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The Standards Blog



Published: Tue, 11 Apr 2017 08:23:30 -0500

Copyright: Copyright 2017 ConsortiumInfo.org
 



Google Announces Android “PAX” Cross-License Program – But to What Purpose?

Wed, 05 Apr 2017 14:33:15 -0500

(image) On Monday, Google announced a new program intended to create an expanding umbrella of protection over its Android operating system and




Monday Witness: It's Time to Reconize a Civil Right Not to be Connected

Mon, 27 Mar 2017 15:49:10 -0500

(image) Along with death and taxes, two things appear inevitable. The first is that wireless connectivity will not only be built into everything we can imagine, but into everything we can't as well. The second is that those devices will have wholly inadequate security, if they have any security at all. Even with strong defenses, there is the likelihood that governmental agencies will gain covert access to IoT devices anyway.

What this says to...




Monday Witness: Bravo for the Enemies of the People

Sat, 25 Feb 2017 12:26:33 -0600

The following views are mine alone, and should not be read to reflect the expressed views of my firm or any other partner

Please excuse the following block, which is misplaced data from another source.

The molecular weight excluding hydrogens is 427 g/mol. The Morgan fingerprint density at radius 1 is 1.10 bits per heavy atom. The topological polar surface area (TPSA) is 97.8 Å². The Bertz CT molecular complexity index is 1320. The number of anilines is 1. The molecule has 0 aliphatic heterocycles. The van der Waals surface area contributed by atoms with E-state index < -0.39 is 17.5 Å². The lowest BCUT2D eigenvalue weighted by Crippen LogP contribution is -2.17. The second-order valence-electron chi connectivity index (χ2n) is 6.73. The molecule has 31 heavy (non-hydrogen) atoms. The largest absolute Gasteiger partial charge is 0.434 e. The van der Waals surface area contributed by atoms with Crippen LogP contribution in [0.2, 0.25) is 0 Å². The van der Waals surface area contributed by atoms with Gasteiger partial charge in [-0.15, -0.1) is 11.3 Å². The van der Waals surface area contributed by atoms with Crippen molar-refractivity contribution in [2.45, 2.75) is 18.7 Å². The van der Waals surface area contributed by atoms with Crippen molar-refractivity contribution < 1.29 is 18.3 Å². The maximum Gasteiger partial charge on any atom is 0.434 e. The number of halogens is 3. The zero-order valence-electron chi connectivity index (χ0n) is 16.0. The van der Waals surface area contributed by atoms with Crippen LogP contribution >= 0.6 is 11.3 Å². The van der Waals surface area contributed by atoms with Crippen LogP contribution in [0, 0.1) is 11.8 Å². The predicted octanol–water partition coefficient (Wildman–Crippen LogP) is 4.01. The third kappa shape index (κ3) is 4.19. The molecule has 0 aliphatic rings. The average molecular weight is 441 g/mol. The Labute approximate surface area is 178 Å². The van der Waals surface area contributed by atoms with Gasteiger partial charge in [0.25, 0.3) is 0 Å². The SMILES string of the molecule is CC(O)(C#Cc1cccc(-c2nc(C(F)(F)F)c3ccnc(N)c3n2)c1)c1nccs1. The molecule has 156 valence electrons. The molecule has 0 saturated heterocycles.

Monday Witness: It's Not All About Us

Sun, 05 Feb 2017 16:00:25 -0600

The following views are mine alone, and should not be read to reflect the expressed views of my firm or any other partner

(image) The drama of President Trump’s ban on immigration played out on multiple levels this past week; legal, as multiple courts weighed in, culminating in one granting an injunction that put the ban temporarily on hold; politically, as protesters clogged city streets at home and abroad; and factually, as the slap-dash way in which the order was implemented became increasingly clear. And then, of course, there w...




Court Rules Standards Incorporated by Reference into Laws Need not be Free

Fri, 03 Feb 2017 16:38:45 -0600

(image) When standards developed by the private sector become laws, should anyone be able to download a copy for free? At first blush, the answer seems too obvious to debate. But yesterday, a U.S. district court held otherwise, saying that the developer of a standard that has been “incorporated by reference” (IBR) into a law continues to have the right to enforce its copyright. It also confirmed the right to charge a reasonable fee for an IBR standard.

The ruling (subject to appeal) is less surprising when it is reviewed in detail. The defendant is Public.Resourc...